My journey to my dreadlocks must have started the day I was born to a mother with the magnificently dark and thick but steel wool-hard hair gene. I inherited this gene.
By the time I was nine years old, I had a full-blown afro. By age 10, I was crying every day as my mother attempted to make sense out of this untamed Amazon horror that grew on my head.
One day, she did one of the most drastic, kindest things she has ever done for me: she cut all my hair. One evening we were having our usual pre-bed routine where she would attempt to comb and separate my hair then plait it into matutas for the night, with me crying incessantly because of the unholy pain of this kinky mess, when my mother had a mad black woman moment.
And she is a Meru woman, so a mad Meru woman is like three angry black women (consider Tyler Perry’s Madea carrying a shotgun). She hauled me out to where shoes, Kiwi and other items used to be kept, got out her shiny black-handled scissors and off it all went.
I was still crying, by the way Life got easier until it all grew back again. Luckily, by then I was better able to handle the pain that came with anything and everything hair-related: blow-drying plaiting and then later, relaxing the hair and the inevitable chemical burns that came with it.
In 2012, I got fed up. I had just gone through a breakup and I was in a phase of rediscovery. I cut my hair. I cut off all the shiny, relaxed ends and left shocked spiky clumps of my hair standing up looking like “Who, me?! Nah bruh!” This was during one of my holidays in Nairobi.
I went back home to Kampala and the next month I went to my usual salon and headed to the barber section. I had it mowed down. I finally felt free, free, and ugly, might I add. There is nothing quite as horrifying as being introduced to your naked head after over 25 years of covering it up. Not to mention the reaction of all my friends and colleagues:
“But you have such good hair! Why did you cut it?!” Some people almost wept for the lost hair, I tell you. Good hair being the end product of half a ton of chemical on my scalp every other month because mine grows like weeds, weeds fed on organic fertilizer. On the plus side, I looked young and sweet. On the minus side, guess what my new look matched… nothing! That’s right.
Whatever I wore during that period, I felt like a slightly improved version of the homeliest village girl. Picture an exaggerated village girl character in a Nigerian movie. Short hair really does not work on short, hippy, busty, bespectacled women.
And then guess what — during that period the owner of the company where I was working took us for a staff retreat and we had a group photo taken. [Backtrack: I loathe photographs, earnestly, passionately, actively. I look awkward, clumsy and downright weird in 90 per cent of all photos taken of me]. Me, with my strange short hair and a flowery blouse that was the exact opposite of flattering.
After reading a multitude of blogs that offered complicated or expensive solutions, trying to control my wild mane with water and ending up with something like a concrete helmet, I “discovered” dreadlocks. Suddenly they were everywhere, long, lustrous, thick, 100 per cent natural. No pre-poo and poo-poo or expensive oils involved.
All I had to do was get my hair locked and I’d be a free woman. Or so I thought. I started off by trying artificial locks using kinky braids. They worked out really well, and I was loving my look. Finally, in August 2014, I got the courage to start from ground zero. Now, what nobody tells you is that there is a really ugly stage of dreadlocks.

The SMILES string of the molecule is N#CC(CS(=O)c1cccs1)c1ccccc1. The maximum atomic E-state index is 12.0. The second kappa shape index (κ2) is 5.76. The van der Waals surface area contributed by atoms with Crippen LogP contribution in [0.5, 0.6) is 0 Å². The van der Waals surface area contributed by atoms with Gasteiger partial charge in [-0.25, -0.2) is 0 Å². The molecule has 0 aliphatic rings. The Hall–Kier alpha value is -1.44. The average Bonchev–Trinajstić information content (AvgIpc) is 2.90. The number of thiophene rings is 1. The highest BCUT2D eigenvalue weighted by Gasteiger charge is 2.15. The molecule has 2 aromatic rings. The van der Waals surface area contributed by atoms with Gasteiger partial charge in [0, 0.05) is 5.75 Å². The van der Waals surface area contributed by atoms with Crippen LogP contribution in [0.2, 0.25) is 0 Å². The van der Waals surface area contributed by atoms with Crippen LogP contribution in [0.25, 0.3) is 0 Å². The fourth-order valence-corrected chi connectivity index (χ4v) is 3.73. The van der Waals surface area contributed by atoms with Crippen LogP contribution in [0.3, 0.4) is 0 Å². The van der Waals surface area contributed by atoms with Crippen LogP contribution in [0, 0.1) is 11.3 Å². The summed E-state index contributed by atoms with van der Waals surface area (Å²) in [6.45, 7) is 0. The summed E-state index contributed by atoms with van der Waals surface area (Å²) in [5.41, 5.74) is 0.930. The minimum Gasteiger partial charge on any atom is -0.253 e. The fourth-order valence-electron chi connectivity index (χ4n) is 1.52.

I mean, your head looks like a pineapple for months on end and there is nothing much you can do. No ornaments or styles or funky hairpieces can hide the fact that you, my friend, have a weirdly shaped head that refuses to match anything you wear. If you can get through this stage you can get through anything. And then there were all the remarks.
I remember, after about four months of patiently tending to my baby locks, my mother examined my head during one visit home and asked, in a tone of wonder, “But why aren’t they growing?!”
She wasn’t the only one wondering! And yes, that’s what it felt like. Same pineapple head, different month. It was tough.
After about six months of ‘nothing happening, patient remains in coma’, suddenly there was a dim light at the end of the tunnel. I don’t know when I first noticed it — that the locks on the front of the head were getting into my face. What! Could it be? Was it… growth?! Oh yes it was, and nothing short of a miracle.
For the longest time, thanks to years of braiding and perming, the hair on the front of my head has been the shortest and weakest, barely even able to support a braid without the support of uzi (thick thread) and some skillfully deceptive braiding tricks. And now here was a whole thick lock of hair falling over my forehead! The ugly phase was over!
I am now one month shy of my one-year locks anniversary. I have learnt to accept that these kinks have a mind of their own, that I cannot force anything when it comes to hair growth. I will never get back that perfectly orderly look I had when my hair was permed no matter how much I’d like to, and believe me, when it comes to orderliness, Bree Van de Camp (Desperate Housewives, for those of you who’ve just emerged from a cave) has nothing on me. My fantasies now involve thick, luscious locks bouncing around past my shoulders, and I have the utmost respect for those who’ve come that far. It’s not easy!
Are skin or hair issues driving you up the wall? Or have you found a way around them? Interested in sharing your story? Email [email protected]